I stumbled across this app by chance. The developers behind this fantastic app, Ulmon, were doing a free offer for a couple of their city maps on AppsGonefree. I have to admit the the name City Maps 2Go really doesn’t do this app justice. I wouldn’t be surprised if the likes of Apple or Google were to buy this company as what the team at Ulmon have created is nothing short of amazing.

I have the paid app, which is available for £1.49 in iTunes, and I think is more than reasonable for what you get. When you open the app it contains no maps. Odd you may think, but it allows you to download the maps you wish to store on your device so freeing up space for other essentials, such as music for bumpy 13 hour bus journeys.

I have used the maps now in seven countries: United Kingdom, The Netherlands, Belgium, France, Italy, Argentina and now in Chile. In all the European countries I had phone signal and 3G throughout. However, in Argentina we purchased a pay-as-you-go SIM card. Mobile signal is good in cities but often when travelling long distances the is no signal whatsoever. It is a similar situation here in Chile. We currently have no mobile signal as we haven’t purchased a Chilean SIM card. We are relying totally on the wifi at our hostel.

Before departing London for Buenos Aires, Sam and I worked out what maps we would need for both Argentina and Chile, the first two countries on our travels. We downloaded both city and regional maps. The Buenos Aires city map was the first to be used. It contained, surprisingly, a very detailed mapping of the city down to underground stations, pharmacies, hospitals, restaurants and places of interest. The outstanding point of this app is it works without the need for either phone signal or data roaming! Sam and I were able to walk around the city knowing exactly where we were and in what direct we were travelling. Just point your device in any direction to determine which where to go.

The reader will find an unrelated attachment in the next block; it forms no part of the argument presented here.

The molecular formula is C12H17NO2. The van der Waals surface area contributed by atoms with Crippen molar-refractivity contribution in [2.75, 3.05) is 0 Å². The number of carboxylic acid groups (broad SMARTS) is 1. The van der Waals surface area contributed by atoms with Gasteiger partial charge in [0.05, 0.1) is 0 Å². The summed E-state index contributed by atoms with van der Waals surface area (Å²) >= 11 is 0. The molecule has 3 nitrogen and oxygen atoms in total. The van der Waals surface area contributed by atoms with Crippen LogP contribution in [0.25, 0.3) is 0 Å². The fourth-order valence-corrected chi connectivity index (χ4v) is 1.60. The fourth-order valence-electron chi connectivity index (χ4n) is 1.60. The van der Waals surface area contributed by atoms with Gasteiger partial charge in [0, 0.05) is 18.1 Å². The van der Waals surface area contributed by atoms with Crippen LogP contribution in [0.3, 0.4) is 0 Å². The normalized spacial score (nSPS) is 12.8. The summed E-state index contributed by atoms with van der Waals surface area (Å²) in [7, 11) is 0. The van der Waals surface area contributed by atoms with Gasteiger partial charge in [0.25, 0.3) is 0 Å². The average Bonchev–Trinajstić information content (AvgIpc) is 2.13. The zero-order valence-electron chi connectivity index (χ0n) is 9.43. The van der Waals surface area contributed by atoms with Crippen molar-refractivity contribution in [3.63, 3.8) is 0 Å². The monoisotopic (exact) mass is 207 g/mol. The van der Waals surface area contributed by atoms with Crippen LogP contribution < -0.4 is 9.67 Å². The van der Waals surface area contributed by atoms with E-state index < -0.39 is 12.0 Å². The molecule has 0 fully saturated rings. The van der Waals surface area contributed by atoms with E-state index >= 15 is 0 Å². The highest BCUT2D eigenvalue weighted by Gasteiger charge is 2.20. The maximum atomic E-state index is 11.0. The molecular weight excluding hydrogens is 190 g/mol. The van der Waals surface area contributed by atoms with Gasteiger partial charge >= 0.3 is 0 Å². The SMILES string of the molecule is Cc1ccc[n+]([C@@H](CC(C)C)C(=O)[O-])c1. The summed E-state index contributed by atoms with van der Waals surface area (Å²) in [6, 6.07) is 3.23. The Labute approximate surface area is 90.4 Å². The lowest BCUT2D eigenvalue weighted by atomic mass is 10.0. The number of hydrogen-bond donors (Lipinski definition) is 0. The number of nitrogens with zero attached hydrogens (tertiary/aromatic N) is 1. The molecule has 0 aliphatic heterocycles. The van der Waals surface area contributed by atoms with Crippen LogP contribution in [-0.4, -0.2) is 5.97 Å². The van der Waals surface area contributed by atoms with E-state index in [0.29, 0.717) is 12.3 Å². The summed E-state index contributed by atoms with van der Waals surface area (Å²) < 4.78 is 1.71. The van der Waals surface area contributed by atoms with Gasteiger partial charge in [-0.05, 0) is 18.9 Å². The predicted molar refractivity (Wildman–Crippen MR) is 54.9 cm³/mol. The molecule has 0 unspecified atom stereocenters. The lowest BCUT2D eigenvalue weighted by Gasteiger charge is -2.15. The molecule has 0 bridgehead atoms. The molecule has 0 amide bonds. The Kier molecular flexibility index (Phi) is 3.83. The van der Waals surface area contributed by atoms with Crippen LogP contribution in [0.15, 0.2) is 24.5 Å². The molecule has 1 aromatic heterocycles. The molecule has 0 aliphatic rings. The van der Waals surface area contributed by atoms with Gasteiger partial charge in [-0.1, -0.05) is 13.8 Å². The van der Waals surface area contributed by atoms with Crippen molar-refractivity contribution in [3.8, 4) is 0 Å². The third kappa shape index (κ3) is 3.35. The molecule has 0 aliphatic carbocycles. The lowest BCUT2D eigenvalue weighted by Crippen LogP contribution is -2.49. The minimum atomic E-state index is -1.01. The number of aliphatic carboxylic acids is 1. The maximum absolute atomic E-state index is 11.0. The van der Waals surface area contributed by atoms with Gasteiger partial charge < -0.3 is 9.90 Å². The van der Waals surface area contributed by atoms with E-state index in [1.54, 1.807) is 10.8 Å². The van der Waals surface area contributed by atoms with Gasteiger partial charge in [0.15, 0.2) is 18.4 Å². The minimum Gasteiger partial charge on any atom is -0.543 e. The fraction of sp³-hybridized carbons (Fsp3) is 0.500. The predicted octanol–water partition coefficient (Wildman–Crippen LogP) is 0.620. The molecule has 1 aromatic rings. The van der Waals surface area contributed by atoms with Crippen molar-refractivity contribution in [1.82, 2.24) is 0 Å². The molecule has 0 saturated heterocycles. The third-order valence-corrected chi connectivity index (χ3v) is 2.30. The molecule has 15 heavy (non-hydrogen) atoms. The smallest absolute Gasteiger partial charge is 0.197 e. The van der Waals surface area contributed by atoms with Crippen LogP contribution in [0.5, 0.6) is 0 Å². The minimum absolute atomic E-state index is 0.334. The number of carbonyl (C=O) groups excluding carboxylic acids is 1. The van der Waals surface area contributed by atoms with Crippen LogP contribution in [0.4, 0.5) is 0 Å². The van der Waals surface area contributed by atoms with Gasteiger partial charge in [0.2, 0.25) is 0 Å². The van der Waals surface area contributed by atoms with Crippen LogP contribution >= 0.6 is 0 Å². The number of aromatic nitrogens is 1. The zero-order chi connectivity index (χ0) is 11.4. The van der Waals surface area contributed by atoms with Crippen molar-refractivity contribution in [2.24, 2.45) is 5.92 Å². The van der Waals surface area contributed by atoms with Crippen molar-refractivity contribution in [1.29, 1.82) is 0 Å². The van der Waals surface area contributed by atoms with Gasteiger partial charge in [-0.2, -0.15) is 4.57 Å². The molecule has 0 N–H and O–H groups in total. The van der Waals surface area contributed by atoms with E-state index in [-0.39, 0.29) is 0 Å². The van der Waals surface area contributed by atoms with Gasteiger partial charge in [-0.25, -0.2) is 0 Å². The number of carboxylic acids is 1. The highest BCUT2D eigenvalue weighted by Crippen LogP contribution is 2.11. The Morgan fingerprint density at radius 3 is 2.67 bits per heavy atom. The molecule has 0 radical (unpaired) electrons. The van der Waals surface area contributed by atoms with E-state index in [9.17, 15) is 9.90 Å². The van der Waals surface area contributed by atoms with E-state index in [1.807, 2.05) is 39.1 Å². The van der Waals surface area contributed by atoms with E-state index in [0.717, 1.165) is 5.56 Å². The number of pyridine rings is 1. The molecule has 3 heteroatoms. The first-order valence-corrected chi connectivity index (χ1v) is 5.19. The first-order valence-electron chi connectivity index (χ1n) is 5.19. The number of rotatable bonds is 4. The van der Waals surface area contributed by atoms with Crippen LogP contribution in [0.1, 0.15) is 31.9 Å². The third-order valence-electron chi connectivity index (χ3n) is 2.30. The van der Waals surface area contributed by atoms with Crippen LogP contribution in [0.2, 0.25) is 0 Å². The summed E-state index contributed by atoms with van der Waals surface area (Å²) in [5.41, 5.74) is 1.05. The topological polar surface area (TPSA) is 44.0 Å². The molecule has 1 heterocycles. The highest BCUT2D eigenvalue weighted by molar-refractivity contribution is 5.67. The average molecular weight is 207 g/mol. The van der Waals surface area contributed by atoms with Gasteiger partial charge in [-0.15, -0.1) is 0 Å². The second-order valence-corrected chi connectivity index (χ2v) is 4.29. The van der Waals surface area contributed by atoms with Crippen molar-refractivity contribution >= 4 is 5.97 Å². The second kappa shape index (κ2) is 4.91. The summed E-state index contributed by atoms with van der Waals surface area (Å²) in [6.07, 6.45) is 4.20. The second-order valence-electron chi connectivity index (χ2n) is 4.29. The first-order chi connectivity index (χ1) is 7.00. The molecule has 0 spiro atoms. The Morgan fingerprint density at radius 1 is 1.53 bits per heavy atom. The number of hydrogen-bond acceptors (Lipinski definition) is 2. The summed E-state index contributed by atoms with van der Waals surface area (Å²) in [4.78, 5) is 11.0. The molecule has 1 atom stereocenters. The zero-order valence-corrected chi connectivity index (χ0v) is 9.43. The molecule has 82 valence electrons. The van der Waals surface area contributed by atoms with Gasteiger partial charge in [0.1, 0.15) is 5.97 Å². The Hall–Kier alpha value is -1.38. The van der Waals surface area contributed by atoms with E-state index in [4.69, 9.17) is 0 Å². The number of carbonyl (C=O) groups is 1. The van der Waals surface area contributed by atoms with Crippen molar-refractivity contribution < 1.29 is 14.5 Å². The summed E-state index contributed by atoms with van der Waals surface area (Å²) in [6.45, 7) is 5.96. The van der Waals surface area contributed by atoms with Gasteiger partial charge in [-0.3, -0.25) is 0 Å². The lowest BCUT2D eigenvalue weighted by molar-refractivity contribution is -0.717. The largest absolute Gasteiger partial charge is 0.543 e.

After flying south to El Calafate to spend a few days in the area, we took the 11 hour bus journey to El Chaltén. Much of the journey was on gravel roads with no phone signal. To illustrate the remoteness, the closest form of communication was the two radio on the infrequent SOS masts along the gravel road. Throughout the ride it was great to determine where we were along our dusty journey and what sights might be coming up.

Now for the crowning jewel. We had planned to do a few hikes whilst in El Chaltén. The owner of our hostel lent us a map highlighting the trails around the mountains. He explained we could join the trial just next to our hostel. We were in bit of a hurry to leave on our 6+ hour hike as we wanted to be back before dark. After about 15 minutes into our hike we realised we’d left the map behind! After a short debate we thought perhaps with some luck the app would highlight this well known trail. To our relief it did and a most enjoyable hike it turned out to be!citymaps2go1citymaps2go3citymaps2go2

Rating: most excellent

Disclaimer: all images are used with permission of the developers. If you use the links here to buy one of these apps, we do not get any commission. We recommend them because we think they’re worth the money.